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Mediators of Inflammation
Volume 13, Issue 4, Pages 263-268

Effects of 'casoparan', a peptide isolated from casein hydrolysates with mastoparan-like properties

1Biochemistry and Biophysics Laboratory, Butantan Institute, São Paulo, Brazil
2Biophysics Department, UNIFESP, São Paulo, Brazil
3Physiopathology Laboratory, Butantan Institute, São Paulo, Brazil

Copyright © 2004 Hindawi Publishing Corporation. This is an open access article distributed under the Creative Commons Attribution License, which permits unrestricted use, distribution, and reproduction in any medium, provided the original work is properly cited.


CASEIN, a protein found in milk of several species, is divided into different chains from 19 to 25 kDa. Casein is also considered as a source of amino acids and generating peptides with biological activities such as opiate, immunostimulating, antibacterial, peptidase inhibitors, among others.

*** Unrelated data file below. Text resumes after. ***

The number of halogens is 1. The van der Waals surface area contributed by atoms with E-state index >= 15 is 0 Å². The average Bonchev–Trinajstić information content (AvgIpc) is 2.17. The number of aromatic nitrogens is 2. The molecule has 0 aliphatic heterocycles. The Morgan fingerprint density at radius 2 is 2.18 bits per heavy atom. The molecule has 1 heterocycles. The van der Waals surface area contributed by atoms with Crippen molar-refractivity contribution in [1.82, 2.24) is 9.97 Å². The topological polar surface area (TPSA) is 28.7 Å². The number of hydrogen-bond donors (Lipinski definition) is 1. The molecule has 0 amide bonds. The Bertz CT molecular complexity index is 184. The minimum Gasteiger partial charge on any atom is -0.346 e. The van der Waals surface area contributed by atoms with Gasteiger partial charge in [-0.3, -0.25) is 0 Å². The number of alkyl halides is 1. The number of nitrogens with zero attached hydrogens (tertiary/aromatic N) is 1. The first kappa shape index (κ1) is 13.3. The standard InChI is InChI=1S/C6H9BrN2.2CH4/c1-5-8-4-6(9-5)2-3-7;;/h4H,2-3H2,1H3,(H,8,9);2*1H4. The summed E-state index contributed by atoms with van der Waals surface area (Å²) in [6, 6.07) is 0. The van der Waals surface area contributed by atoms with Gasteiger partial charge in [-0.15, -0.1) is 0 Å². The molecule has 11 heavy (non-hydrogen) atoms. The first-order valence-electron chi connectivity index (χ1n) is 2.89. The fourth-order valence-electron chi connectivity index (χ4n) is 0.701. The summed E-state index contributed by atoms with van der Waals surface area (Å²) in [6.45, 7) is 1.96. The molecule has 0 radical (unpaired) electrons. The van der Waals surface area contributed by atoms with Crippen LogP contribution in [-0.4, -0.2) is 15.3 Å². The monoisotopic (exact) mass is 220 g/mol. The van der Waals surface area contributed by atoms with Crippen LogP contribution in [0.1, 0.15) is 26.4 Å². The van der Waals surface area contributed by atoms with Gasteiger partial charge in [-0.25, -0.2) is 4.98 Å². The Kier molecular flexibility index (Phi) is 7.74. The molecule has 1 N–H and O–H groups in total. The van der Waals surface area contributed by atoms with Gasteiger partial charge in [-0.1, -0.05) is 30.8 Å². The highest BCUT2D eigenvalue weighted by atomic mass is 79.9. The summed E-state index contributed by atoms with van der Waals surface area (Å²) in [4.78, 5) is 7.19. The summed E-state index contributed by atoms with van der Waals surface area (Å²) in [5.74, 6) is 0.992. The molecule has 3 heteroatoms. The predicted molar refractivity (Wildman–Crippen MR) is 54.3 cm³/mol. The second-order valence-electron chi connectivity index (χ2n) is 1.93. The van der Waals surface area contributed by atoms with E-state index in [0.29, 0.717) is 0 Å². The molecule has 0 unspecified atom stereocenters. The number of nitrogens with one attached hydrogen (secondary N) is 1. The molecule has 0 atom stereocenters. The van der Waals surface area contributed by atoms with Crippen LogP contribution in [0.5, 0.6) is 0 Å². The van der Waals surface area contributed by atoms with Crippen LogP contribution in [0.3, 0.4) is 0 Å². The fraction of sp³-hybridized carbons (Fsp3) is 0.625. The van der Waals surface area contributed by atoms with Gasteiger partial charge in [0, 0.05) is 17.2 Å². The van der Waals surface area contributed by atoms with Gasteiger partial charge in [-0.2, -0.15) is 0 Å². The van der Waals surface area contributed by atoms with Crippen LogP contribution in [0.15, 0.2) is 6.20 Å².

In this work, Sephadex G-10 chromatography followed by high-performance liquid chromatography isolation purified NZCase TT, an industrial culture media for tetanus toxin production. In the first step, four pools were isolated and tested in different assays: isolated smooth muscle assay (guinea pig ileum, rat uterus), phagocytosis in vitro of opsonized sheep red blood cells, and hydrogen peroxide (H2O2) release from mouse peritoneal macrophages.

Pool III was the main active pool being able to potentiate bradykinin action in guinea pig ileum, stimulating phagocitic activity by resident macrophages and increasing H2O2 release from macrophages previously activated with bacille Calmette Guérin.

Using mass spectra the primary structure of the main peptide from pool III was obtained – INKKI, which corresponds to β-casein fragment 26-30.

The immunostimulating action is probably related to a direct action in macrophage cells.